Here at Maughans we strip and rebuild a lot of engines for both the twins and the singles, and one of the first things we get to grips with is the main bearing housings—which are nearly always in need of repair, especially the Series B and C models.

In the early days, Vincent gave the bearing housings a two thou interference fit, which means, in simple terms, that the main bearings are two thou “too tight”. This was correct when the castings were new. But when worn through age, this clearance allows the outer track of the timing side bearing to slip from its housing and “walk” up the crankshaft and scuff the securing nut, wearing a groove. It’s not really dangerous. It’s just not ideal and risks introducing metal particles into the engine.

Our solution is to re-bore the bearing races and machine a new, tighter sleeve to holds the bearing. The interference fit is now 3 thou—which might not sound like much. But these small tolerances make a practical difference.

On the drive side, the main bearing tends to simply spin rather than walk. The complete process of remachining is a little more complicated and requires some careful clocking up with a mic and accurate line boring. But the improvement is well worth it.


Vincent oil pumps problems and wet sumping


"Wet sumping, as with most old British bikes, is another issue. The first problem is the oil pump itself which wears—and which is easily replaced.

"But there is also the problem of clearance between the oil pump body and its crankcase housing. The oil pump fits into a one inch diameter hole. When this hole wears, it allows oil to travel past the pump into the crankcases.

"Our solution is to grind and fit an oversized bronze pump sleeve bored to the correct oil pump diameter. That effectively cures the wet sumping."


Cranks and crankshafts repairs


"Crankshafts come next. The usual problem with Vincent cranks is that the mainshaft turns in the flywheels. The crank assembly is a press fit and relies upon friction and pressure to hold it in place.

"We strip the cranks and machine the flywheel/mainshaft hole oversize, usually to 1-1/16th or 1-1/8th inch. Then we machine a new mainshaft to suit.

"As part of the process, we true the flywheels by machining the faces and rim. Just the smallest amount of material is removed (usually 5 to 10 thou). The important thing is to ensure that the hole for the crank pin is square to the flywheel faces.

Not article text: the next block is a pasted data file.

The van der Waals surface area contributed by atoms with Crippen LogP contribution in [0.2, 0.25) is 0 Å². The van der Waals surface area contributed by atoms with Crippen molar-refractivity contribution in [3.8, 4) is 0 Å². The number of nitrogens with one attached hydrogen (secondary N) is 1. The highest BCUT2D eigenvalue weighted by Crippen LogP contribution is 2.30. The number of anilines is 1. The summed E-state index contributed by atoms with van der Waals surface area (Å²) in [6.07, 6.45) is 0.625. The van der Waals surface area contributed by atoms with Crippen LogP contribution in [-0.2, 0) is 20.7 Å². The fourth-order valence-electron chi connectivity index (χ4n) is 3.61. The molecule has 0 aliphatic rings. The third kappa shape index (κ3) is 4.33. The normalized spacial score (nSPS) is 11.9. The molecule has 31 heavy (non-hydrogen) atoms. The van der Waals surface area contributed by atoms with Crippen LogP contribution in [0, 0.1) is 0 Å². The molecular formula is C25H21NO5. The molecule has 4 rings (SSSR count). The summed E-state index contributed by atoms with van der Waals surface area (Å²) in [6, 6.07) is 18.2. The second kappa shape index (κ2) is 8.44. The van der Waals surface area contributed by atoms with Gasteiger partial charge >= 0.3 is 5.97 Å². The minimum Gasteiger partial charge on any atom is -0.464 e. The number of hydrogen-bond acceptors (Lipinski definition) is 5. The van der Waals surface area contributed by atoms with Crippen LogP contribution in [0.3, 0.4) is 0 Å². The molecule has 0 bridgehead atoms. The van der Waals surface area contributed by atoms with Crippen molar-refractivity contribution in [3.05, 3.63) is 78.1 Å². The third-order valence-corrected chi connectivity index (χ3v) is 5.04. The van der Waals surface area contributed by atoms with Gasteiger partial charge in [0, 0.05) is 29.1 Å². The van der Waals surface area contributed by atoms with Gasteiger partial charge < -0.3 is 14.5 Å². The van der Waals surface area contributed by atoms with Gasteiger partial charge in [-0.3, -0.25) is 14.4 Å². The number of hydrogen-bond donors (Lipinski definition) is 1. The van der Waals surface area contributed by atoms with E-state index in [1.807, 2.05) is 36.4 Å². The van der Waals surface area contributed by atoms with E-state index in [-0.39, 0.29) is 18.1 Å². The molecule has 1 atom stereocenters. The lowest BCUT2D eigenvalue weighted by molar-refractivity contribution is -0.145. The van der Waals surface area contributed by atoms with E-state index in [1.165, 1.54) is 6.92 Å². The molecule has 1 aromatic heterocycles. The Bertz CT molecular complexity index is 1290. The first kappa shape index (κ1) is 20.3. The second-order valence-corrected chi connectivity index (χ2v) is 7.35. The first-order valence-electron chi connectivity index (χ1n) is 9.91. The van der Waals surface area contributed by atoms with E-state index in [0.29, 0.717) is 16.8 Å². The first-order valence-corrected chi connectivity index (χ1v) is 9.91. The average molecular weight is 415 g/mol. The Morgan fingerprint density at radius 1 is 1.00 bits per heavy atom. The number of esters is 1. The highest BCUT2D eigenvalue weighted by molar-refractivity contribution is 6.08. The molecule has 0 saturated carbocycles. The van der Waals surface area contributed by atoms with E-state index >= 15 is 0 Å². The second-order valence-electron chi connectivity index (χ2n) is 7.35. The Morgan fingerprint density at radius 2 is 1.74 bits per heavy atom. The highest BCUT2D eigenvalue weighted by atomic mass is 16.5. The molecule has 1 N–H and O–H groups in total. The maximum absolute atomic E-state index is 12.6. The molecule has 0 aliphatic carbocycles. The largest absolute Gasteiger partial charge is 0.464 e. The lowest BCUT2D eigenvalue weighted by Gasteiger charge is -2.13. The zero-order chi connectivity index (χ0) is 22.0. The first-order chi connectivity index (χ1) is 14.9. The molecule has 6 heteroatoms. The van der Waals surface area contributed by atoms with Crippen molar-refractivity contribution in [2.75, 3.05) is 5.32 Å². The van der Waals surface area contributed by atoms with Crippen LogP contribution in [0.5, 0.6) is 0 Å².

"Once the remachined flywheels and shaft is fitted and trued, the assembly is sent off—along with the con-rods—for dynamic balancing. We don’t send the pistons because these are always of a known and matched weight.

"The standard balance factor for a Vincent Crank (twin or single) is 46 percent—unless, that is, the engine is destined for an Egli frame, who have their own balance preference.


Con-rods replacements and repairs


Vincent con-rods are generally excellent. But they do suffer damage, often due to bending or twisting. They’re not always of a matched weight, which will cause an imbalance and vibrations in the twins. In fact, sometimes there’s a significant weight difference.

Unfortunately, we’re running out of original rods. Carillo are the best aftermarket suppliers. They’ve been supplying Vincent conrods for years.

We can repair damaged rods by remachining both the small and big ends to ensure they’re true and inline. The big end bushes, where applicable, are machined to accept a new sleeve (made of EN31 steel). The small end bush is lead-bronze. The repair is a lasting one.


Vincent engine barrels reboring and relining


A common thing with Vincent barrels, is that they often lose the fit between the cylinder liner and cylinder muff. There’s supposed to a 5-6 thou interference fit to ensure that the liner is snug and secure; in other words, the cylinder liner needs to have a cylinder bore 5-6 thou undersize. If the bore is too large, the liner will become loose and the clearance will be taken up by burnt engine coke.

This layer of coke, between the cylinder liner and the muff (cylinder) holds in the heat, which can result in a seized engine.

Incoming cylinders needing work are generally heated in an oven until the liner drops out. Nine times out of ten a lot of black coke comes out with it. We clean up and machine the cylinder bore, then fit an oversize liner with the correct bore size for a standard piston. Liners are made of spun cast iron, incidentally.

The final job is to hone the cylinders to finished size. This is handled by Steve who always hones the bore to near exact tolerance, and then leaves the cylinder overnight to complete in the morning. The reason for this is that things settle, not least steel. The liner protrudes a few inches from the bottom of the barrel, and this is unsupported. So it can “relax” after honing. If it does, you could end up with a piston nipping up during running-in (or even later). So the final honing is a two stage process.

 This would be less of an issue in an age of less exacting tolerances. But modern machining and materials allows us to be more exacting, which has its own demands. And with pistons now running a 2-3 thou clearance, instead of 4-5 thou, you can’t afford to be sloppy.


Vincent cylinder heads repairs and replacements